How to Manage Negative Comments on Social Media
Responding to negative social media comments is never a fun task and, at times, not an easy one. Your company may receive negative comments on your social networks targeting the company directly around customer services or product / service quality.
Today’s post will outline strategies you can use to diffuse any negativity online before it turns into something bigger (and maybe even turn these commenters into happy customers).
Types of Negative Comments
To get an idea of how to handle negative social media comments you may be faced with, we’ve compiled a list of types of negative comments that you may see on your social networks.
Some negative comments you may come across may include:
- Negative / Bad experiences
- Product / Service quality complaints
- Defective products
- Profanity ridden comments
- Racist comments
- Hate speech
Hiding / Deleting the Comment
Most social media networks allow page admins to manage incoming user comments. As a page admin, you have the ability to delete comments as well as ban the commenter from posting future comments. In some situations, deleting the comment is enough, while in others, you may want to ban the user from commenting again, especially if they tend to post negative comments on a regular basis.
In the following situations, you’ll want to hide the comment but not (necessarily) ban the person. Hiding the comment makes it visible only to the person who wrote the comment and their friends.
- Negative responses from real fans – responses to existing comments. You don’t want to ban these people because they wouldn’t have commented negatively if they weren’t invited to do so by the original commenter. You’ll want to hide these comments because they don’t (usually) make sense on their own once the original offending comment has been removed/hidden.
- Profanity – if someone uses profanity and it’s not against another individual, group or organization, just hide the comment.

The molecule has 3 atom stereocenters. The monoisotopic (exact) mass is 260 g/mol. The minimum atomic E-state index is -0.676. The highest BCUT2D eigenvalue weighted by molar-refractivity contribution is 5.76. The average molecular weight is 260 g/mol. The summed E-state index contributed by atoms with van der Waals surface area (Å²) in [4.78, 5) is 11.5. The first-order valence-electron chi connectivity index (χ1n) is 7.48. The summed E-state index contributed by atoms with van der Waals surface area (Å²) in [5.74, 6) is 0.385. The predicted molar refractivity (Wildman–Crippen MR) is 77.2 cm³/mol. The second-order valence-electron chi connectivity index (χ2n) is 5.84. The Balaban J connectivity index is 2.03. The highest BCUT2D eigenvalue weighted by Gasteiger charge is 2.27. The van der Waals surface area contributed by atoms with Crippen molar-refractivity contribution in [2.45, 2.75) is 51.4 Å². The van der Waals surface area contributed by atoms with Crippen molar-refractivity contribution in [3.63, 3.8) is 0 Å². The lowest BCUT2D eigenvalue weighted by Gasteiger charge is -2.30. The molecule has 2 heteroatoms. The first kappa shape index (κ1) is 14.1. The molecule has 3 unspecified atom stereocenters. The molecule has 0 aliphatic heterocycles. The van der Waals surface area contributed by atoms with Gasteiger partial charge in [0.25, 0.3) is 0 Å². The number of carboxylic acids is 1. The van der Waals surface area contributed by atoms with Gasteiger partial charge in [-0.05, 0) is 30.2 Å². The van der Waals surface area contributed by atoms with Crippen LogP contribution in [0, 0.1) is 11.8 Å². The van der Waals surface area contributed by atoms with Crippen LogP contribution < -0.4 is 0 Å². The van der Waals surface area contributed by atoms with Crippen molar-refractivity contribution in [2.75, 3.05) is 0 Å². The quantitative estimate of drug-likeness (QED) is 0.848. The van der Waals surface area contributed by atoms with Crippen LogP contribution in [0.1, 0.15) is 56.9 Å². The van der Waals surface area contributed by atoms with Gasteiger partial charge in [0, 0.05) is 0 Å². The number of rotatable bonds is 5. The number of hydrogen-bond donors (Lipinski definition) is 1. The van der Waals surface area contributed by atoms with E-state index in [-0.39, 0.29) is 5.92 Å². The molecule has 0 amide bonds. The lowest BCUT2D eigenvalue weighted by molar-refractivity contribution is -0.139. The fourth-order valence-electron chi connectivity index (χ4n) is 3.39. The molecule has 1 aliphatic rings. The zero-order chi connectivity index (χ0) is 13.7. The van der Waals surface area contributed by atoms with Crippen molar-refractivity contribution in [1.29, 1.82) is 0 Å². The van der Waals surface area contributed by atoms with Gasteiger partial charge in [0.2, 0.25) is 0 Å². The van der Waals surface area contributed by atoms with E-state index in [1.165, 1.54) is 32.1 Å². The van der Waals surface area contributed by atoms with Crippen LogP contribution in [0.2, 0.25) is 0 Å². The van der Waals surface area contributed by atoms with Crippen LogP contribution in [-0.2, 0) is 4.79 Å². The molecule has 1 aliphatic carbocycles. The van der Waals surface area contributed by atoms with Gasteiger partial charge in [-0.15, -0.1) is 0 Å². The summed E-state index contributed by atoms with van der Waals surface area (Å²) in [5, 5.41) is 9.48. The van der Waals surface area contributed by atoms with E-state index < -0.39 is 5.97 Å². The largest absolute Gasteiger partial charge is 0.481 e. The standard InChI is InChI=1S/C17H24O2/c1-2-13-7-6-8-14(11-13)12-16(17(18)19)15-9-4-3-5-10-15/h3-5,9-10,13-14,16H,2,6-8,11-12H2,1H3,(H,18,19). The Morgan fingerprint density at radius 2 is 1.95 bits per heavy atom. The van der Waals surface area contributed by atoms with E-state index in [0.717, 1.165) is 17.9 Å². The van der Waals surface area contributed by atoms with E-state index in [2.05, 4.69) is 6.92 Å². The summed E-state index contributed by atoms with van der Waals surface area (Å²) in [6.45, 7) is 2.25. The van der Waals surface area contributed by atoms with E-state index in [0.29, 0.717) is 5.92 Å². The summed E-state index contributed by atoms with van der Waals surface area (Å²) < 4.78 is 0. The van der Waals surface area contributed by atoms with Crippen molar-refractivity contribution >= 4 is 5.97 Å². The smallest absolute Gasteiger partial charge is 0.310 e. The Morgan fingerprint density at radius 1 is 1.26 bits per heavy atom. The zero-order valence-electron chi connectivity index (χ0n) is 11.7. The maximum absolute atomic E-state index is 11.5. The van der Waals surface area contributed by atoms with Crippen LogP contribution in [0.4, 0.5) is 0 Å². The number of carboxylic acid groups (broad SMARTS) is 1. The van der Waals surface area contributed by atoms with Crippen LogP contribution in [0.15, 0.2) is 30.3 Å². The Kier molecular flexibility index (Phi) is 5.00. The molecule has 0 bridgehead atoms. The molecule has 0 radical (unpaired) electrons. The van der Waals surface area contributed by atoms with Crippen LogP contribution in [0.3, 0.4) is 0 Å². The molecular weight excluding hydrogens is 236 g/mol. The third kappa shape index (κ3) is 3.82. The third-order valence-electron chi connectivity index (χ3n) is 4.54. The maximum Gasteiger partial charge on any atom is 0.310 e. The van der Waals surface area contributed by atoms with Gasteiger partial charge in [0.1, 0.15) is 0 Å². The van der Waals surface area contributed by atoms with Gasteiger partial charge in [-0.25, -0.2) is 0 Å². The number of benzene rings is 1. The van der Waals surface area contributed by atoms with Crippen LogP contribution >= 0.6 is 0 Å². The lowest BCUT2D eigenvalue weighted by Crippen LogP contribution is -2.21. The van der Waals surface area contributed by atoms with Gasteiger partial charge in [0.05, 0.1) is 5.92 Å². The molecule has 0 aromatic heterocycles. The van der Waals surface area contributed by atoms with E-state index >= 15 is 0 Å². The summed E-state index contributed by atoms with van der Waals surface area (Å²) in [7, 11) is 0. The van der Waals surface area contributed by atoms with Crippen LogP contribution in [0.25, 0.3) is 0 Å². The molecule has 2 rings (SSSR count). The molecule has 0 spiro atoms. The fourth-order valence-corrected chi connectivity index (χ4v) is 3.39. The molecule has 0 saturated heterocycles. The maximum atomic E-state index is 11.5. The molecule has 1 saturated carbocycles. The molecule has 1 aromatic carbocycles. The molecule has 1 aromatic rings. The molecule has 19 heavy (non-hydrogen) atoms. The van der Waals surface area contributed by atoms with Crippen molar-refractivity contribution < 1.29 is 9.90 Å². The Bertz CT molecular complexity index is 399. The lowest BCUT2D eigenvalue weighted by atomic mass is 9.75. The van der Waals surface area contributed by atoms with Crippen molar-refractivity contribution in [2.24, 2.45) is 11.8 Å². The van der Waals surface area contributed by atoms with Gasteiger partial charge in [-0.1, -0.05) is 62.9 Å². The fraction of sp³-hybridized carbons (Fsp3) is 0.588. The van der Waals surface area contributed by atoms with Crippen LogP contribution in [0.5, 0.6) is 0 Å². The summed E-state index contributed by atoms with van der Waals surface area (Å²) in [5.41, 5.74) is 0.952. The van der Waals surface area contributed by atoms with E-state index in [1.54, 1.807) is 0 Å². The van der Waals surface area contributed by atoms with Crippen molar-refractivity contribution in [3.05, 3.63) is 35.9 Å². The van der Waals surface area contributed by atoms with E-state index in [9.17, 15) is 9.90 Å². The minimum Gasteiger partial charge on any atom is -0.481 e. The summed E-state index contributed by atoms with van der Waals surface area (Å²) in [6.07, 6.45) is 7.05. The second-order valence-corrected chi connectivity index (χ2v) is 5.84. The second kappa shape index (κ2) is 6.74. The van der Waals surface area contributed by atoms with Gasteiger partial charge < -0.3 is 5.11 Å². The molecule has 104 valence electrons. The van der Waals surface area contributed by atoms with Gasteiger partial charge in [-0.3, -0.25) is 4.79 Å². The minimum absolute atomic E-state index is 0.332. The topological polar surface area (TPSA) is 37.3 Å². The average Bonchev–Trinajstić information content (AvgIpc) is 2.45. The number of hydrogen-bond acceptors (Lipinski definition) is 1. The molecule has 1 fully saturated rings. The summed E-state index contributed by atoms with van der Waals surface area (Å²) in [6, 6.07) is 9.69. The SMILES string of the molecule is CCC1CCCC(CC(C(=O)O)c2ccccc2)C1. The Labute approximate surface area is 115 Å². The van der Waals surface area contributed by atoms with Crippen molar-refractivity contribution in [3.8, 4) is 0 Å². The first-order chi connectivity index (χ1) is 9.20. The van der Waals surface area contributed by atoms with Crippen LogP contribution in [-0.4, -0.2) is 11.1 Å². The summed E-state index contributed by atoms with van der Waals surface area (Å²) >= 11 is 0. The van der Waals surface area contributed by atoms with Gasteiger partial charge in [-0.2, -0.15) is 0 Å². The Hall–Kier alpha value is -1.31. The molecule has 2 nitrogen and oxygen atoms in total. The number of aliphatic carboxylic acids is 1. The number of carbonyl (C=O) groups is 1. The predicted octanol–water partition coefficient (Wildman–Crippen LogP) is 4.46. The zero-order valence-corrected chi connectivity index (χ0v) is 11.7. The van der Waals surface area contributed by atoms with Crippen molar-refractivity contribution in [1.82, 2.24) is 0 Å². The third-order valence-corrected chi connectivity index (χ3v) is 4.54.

Example: “Great! It’s about ****ing time this law came through.”
Hiding / Deleting AND Ban the Commenter
There are times when deleting a comment is not enough. Under certain circumstances, the original user will simply post another negative comment if the first one is deleted. In the following situations, the commenter should be banned from the page:
- If the content of the comment advocates against any individual, group, or organization
- Content that incites hatred or promotes violence against individuals or groups based on race or ethnic origin, religion, disability, gender, age, veteran status, or sexual orientation/gender identity.
Responding to Legitimate Negative Comments
By legitimate here, we’re simply referring to the type of negative criticism that most businesses are faced with online – comments against the company, product / service, price, customer service etc.
These users are commenting on things that are within a company’s control and should therefore be handled quickly and appropriately.
10 Ways to Manage Negative Comments on Social Media
- Categorize the comment into one of the following categories.
- Business Error – This includes comments against your company, its products / services or the way you do business.
Example: “Your company has the absolute worst customer service!!“
- Misunderstanding – This includes any situation where the customer expected a different outcome than they got. A misunderstanding here could be because one party thought something was implied, no clarification was given, something was misunderstood over the phone, a friend gave them old / outdated information etc.
Example: “I expected free shipping but was charged $25!”
- Just Negative – This is where someone has decided to complain just for the sake of complaining and their comment doesn’t fall into one of the other categories.
Example: “Every construction company is the same – they all try to rip you off!”
- Spam – These comments make no sense to anyone and more often appear on blogs than they do on other social media networks.
Example: “The very don’t have, your lady declares, would likely produce a drop in the standard goods and services and so coerce sometimes firm organizations bankrupt.”
By categorizing the comment, you can more easily decide on the appropriate response. In each case –other than spam– the end result is the same: an apology.
- Document the Comment
You’ll want to document everything when you’re handling negative comments on social media. Take a screenshot of the offending comment in case the commenter decides to edit their comment later on. Use this documentation to create a list of frequently used responses for future use.
- Don’t Delete Unless Absolutely Necessary